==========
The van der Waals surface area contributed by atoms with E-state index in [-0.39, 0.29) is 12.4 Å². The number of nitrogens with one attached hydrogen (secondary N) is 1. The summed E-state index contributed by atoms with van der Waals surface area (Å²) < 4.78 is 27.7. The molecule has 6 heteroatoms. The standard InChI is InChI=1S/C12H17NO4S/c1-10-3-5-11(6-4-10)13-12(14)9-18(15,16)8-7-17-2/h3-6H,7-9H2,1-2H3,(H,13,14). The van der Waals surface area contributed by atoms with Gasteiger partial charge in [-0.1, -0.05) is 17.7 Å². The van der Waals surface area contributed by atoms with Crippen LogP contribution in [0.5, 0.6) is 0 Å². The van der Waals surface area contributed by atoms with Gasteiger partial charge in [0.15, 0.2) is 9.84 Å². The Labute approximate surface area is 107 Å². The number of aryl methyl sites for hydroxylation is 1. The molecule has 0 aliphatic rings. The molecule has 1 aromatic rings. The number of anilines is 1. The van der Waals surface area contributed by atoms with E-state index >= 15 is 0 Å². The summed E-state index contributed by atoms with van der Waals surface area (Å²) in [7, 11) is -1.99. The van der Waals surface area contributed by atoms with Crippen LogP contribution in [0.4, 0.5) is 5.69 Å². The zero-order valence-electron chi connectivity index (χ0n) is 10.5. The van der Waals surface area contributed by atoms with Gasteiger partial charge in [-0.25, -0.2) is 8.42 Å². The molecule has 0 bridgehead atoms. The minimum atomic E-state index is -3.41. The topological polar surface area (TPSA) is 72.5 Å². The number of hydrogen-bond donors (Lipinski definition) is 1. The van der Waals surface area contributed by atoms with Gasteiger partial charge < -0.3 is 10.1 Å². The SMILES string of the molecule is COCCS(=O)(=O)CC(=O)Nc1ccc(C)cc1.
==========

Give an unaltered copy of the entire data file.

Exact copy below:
The van der Waals surface area contributed by atoms with E-state index in [-0.39, 0.29) is 12.4 Å². The number of nitrogens with one attached hydrogen (secondary N) is 1. The summed E-state index contributed by atoms with van der Waals surface area (Å²) < 4.78 is 27.7. The molecule has 6 heteroatoms. The standard InChI is InChI=1S/C12H17NO4S/c1-10-3-5-11(6-4-10)13-12(14)9-18(15,16)8-7-17-2/h3-6H,7-9H2,1-2H3,(H,13,14). The van der Waals surface area contributed by atoms with Gasteiger partial charge in [-0.1, -0.05) is 17.7 Å². The van der Waals surface area contributed by atoms with Crippen LogP contribution in [0.5, 0.6) is 0 Å². The van der Waals surface area contributed by atoms with Gasteiger partial charge in [0.15, 0.2) is 9.84 Å². The Labute approximate surface area is 107 Å². The number of aryl methyl sites for hydroxylation is 1. The molecule has 0 aliphatic rings. The molecule has 1 aromatic rings. The number of anilines is 1. The van der Waals surface area contributed by atoms with E-state index >= 15 is 0 Å². The summed E-state index contributed by atoms with van der Waals surface area (Å²) in [7, 11) is -1.99. The van der Waals surface area contributed by atoms with Crippen LogP contribution in [0.4, 0.5) is 5.69 Å². The zero-order valence-electron chi connectivity index (χ0n) is 10.5. The van der Waals surface area contributed by atoms with Gasteiger partial charge in [-0.25, -0.2) is 8.42 Å². The molecule has 0 bridgehead atoms. The minimum atomic E-state index is -3.41. The topological polar surface area (TPSA) is 72.5 Å². The number of hydrogen-bond donors (Lipinski definition) is 1. The van der Waals surface area contributed by atoms with Gasteiger partial charge < -0.3 is 10.1 Å². The SMILES string of the molecule is COCCS(=O)(=O)CC(=O)Nc1ccc(C)cc1.